It’s been over a year since I decided to stop being a pessimist.
I finally let go of my embarrassment and intellectual vanity and began reading and listening to the Abraham material by Esther Hicks on how to change your thoughts and learn to feel better.
Esther and her late husband Jerry were the first to use the term “law of attraction” and their material was the inspiration for “The Secret” movie and book. Hence my reluctance to delve into it.
But it turned out that the Abraham material is far deeper, more nuanced, and metaphysically inspired than derivative “law of attraction” material would imply.
Law of attraction and Mysticism
What I like about the Abraham material is that it converges with the key points of the mysticism I’ve studied for years.
It’s not about using new age tricks to try to get rich, but about understanding our real nature, and the spiritual causation at work in our individual lives.
Intentionally avoiding traditional spiritual terminology to avoid preconceptions and emotionally laden ideas, it nonetheless aligns with the core principles of mysticism.
Feeling good matters
The Abraham material urges us to prioritise feeling good, observing that feeling good is the ultimate motivation behind all actions and desires anyway.
We want various things in life because we think we will feel good if we obtain them.
But as with other versions of mysticism, Abraham tells us that it is possible to feel good right now, even though we have not yet obtained our desired ends.
This is possible because our true nature is not limited to the physical body and mind we inhabit. We are connected, united with, or an extension of, a purely nonphysical kind of being that created and continues to create all of physical existence.
In more traditional terms, we are not just a physical being, but we have a greater spiritual self who is (depending on the tradition) identical to, or united with, God the creator.
“Feeling good” is therefore not merely a mental trick based on imagining we have already achieved our desired ends; it is the path toward our inner relationship with the divine being whom the various traditions tell us is love, bliss, and happiness itself.
That life will improve as a result of being happier correlates with the blessings and providence that come with closeness to God.
Seek first the Kingdom, and all these things shall be added unto you.
Just the two of us
Another point of convergence with older forms of mysticism is the idea of two selves.
The Abraham material depicts our physical self as the focal point for our inner being or spiritual self, which is an extension of God.
This is immediately reminiscent of the two selves of the Upanishads – the outer, worldly self and the inner self or Atman, which is identical to Brahman.
The Abraham material encourages us to “align” ourselves with our inner being, with the greater, nonphysical part of us that is the fulfillment of all our desires and the source of all existence.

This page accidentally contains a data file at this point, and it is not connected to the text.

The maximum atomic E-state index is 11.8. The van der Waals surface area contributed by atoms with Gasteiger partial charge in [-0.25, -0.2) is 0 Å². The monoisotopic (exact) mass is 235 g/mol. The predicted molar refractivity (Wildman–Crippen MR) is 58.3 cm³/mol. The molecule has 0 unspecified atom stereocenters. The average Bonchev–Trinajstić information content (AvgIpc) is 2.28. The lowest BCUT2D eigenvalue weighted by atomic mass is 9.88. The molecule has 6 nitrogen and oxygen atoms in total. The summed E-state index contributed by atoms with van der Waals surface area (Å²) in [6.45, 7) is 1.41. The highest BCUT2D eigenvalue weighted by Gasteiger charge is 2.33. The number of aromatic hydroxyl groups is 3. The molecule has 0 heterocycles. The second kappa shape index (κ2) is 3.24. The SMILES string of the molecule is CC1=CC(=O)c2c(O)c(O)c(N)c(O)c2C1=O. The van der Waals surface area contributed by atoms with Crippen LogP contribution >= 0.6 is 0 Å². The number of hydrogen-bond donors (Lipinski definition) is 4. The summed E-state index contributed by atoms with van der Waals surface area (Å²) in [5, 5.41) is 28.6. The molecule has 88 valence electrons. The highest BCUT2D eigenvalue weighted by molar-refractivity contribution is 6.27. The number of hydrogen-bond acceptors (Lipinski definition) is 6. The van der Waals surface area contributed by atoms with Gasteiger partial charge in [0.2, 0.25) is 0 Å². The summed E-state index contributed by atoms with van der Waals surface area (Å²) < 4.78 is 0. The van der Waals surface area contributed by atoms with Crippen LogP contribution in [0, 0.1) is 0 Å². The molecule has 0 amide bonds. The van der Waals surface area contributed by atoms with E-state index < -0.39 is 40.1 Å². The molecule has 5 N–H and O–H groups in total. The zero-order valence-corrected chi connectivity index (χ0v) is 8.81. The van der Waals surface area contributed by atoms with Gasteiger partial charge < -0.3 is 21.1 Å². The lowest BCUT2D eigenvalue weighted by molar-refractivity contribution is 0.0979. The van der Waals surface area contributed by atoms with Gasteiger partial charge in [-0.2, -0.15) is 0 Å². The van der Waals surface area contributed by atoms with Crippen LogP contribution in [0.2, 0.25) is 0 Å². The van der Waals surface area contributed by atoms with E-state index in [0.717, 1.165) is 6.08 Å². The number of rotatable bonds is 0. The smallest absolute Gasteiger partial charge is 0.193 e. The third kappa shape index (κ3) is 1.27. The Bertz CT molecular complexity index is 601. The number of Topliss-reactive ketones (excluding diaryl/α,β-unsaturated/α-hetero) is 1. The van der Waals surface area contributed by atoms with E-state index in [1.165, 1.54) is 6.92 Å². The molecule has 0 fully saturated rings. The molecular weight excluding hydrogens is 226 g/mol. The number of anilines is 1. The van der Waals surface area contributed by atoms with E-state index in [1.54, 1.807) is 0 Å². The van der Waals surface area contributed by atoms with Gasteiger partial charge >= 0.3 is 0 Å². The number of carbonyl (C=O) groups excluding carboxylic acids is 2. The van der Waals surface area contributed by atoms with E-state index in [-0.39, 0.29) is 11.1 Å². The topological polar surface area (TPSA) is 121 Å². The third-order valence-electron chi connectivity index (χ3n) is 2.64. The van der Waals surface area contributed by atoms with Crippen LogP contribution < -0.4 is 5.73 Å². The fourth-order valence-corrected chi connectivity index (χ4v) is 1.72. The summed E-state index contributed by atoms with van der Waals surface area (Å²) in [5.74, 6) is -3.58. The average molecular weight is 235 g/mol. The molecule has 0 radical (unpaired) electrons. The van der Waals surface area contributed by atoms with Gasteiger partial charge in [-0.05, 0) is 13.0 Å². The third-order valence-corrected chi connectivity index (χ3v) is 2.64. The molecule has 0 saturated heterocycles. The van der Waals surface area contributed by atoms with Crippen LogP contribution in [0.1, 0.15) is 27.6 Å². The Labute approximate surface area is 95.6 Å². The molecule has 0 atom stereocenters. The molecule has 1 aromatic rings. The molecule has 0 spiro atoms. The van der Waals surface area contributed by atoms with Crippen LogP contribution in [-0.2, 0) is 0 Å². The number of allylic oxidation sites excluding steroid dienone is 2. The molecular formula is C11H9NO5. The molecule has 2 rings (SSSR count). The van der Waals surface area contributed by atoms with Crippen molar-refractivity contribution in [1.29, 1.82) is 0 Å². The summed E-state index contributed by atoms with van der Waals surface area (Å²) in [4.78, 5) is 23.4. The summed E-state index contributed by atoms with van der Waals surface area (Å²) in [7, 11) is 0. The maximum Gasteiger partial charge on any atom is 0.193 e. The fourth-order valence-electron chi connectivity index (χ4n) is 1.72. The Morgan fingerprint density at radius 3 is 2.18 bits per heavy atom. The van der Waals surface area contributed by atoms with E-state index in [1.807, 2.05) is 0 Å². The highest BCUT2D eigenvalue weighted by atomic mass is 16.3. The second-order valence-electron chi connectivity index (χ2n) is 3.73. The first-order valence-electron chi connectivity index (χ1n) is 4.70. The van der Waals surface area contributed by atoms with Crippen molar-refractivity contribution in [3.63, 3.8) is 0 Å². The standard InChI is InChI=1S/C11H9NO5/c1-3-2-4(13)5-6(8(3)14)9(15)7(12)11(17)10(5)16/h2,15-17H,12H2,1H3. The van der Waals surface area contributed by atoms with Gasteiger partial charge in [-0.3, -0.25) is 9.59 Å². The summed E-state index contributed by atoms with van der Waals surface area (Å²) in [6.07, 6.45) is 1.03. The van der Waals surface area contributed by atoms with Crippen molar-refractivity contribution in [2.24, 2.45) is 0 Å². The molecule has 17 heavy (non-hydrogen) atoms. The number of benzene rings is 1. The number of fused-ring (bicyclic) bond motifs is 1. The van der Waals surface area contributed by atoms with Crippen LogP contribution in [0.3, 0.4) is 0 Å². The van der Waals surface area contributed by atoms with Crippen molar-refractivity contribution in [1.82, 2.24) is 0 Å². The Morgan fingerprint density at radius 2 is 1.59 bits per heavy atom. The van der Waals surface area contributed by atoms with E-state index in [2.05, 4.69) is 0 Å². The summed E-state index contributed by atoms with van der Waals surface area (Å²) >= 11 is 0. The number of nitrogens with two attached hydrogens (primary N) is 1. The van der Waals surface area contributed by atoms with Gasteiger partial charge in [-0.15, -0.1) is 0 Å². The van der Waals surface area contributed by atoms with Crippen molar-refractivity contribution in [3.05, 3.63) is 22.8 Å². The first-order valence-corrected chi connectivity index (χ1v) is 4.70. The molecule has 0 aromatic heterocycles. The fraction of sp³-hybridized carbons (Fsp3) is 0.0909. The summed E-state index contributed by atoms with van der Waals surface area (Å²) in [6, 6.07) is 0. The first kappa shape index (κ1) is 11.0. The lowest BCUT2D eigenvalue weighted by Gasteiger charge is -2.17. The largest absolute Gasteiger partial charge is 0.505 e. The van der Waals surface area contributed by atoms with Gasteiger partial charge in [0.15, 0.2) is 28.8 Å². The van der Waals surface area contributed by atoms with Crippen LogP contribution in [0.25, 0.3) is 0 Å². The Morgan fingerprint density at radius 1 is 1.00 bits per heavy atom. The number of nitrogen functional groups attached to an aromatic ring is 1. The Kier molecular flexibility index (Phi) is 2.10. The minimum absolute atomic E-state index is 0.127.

We know we are in alignment because we feel better, and we can follow that path of relief and better-feeling to ever deeper levels of contentment and satisfaction.
Some forms of mysticism present us with two selves, and encourage us to live through the inner, spiritual self rather than the outer, worldly self.
Other forms of mysticism depict the same journey as a transformation of the one self, dying to the worldly self and being reborn as a spiritual self.
I think it’s the same thing in practice.
Only one thing is necessary
If you’re not familiar with Christian mysticism, it can be as varied and arcane as the Eastern stuff, but ultimately the same dynamic is at play.
Here is Meister Eckhart in full swing:
As surely as the Father in His simple nature bears the Son naturally, just as surely He bears Him in the inmost recesses of the spirit, and this is the inner world. Here God’s ground is my ground and my ground is God’s ground. Here I live from my own as God lives from His own. For the man who has once for an instant looked into this ground, a thousand marks of red minted gold are the same as a brass farthing. Out of this inmost ground, all your works should be wrought without Why.
In the past I interpreted such passages as derogatory of the external world. But that’s because, à la the Abraham material, the world I was creating was a perfect match for the pessimism and resistance already within me.
Isn’t it fitting, then, that I should find the answers I was seeking in the “foolishness” of embarrassing, New Age-sounding, positive-thinking material, instead of in the ancient esoteric tracts of mysticism and philosophy?
From this I have learned to embrace and accept feeling good, to prefer thoughts and perspectives that make me happy, rather than dwelling on ones that feel bad.
Because I was already such a pessimist in the past, I interpreted the various mystics as saying that we must entirely abandon the world, become dead to it, in order to find true happiness within.
I’m no longer a pessimist. I’ve worked hard to change my thoughts and allow myself to feel good, and now it seems obvious that the path to true happiness would be…a happy one!